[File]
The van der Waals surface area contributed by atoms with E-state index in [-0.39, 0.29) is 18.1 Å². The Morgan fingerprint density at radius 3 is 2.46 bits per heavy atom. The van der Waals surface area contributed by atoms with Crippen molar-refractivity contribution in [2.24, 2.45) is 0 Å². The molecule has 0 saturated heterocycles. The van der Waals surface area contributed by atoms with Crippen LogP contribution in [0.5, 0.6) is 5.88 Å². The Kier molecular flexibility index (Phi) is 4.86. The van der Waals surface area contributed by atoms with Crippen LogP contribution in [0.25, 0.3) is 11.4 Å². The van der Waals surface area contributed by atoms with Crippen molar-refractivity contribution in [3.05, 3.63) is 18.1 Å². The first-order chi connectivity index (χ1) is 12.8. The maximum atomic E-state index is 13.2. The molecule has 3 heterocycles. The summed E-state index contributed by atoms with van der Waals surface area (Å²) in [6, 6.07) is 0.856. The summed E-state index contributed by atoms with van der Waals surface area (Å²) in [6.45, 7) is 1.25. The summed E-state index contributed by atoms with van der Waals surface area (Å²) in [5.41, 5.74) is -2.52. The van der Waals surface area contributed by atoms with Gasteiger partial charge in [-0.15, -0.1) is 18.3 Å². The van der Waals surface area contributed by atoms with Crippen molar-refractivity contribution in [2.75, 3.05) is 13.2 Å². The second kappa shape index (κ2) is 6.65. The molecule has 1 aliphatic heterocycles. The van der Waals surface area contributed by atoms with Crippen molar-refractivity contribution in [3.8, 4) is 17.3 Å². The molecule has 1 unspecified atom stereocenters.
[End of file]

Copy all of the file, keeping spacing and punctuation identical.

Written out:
The van der Waals surface area contributed by atoms with E-state index in [-0.39, 0.29) is 18.1 Å². The Morgan fingerprint density at radius 3 is 2.46 bits per heavy atom. The van der Waals surface area contributed by atoms with Crippen molar-refractivity contribution in [2.24, 2.45) is 0 Å². The molecule has 0 saturated heterocycles. The van der Waals surface area contributed by atoms with Crippen LogP contribution in [0.5, 0.6) is 5.88 Å². The Kier molecular flexibility index (Phi) is 4.86. The van der Waals surface area contributed by atoms with Crippen LogP contribution in [0.25, 0.3) is 11.4 Å². The van der Waals surface area contributed by atoms with Crippen molar-refractivity contribution in [3.05, 3.63) is 18.1 Å². The first-order chi connectivity index (χ1) is 12.8. The maximum atomic E-state index is 13.2. The molecule has 3 heterocycles. The summed E-state index contributed by atoms with van der Waals surface area (Å²) in [6, 6.07) is 0.856. The summed E-state index contributed by atoms with van der Waals surface area (Å²) in [6.45, 7) is 1.25. The summed E-state index contributed by atoms with van der Waals surface area (Å²) in [5.41, 5.74) is -2.52. The van der Waals surface area contributed by atoms with Gasteiger partial charge in [-0.15, -0.1) is 18.3 Å². The van der Waals surface area contributed by atoms with Crippen molar-refractivity contribution in [2.75, 3.05) is 13.2 Å². The second kappa shape index (κ2) is 6.65. The molecule has 1 aliphatic heterocycles. The van der Waals surface area contributed by atoms with Crippen molar-refractivity contribution in [3.8, 4) is 17.3 Å². The molecule has 1 unspecified atom stereocenters.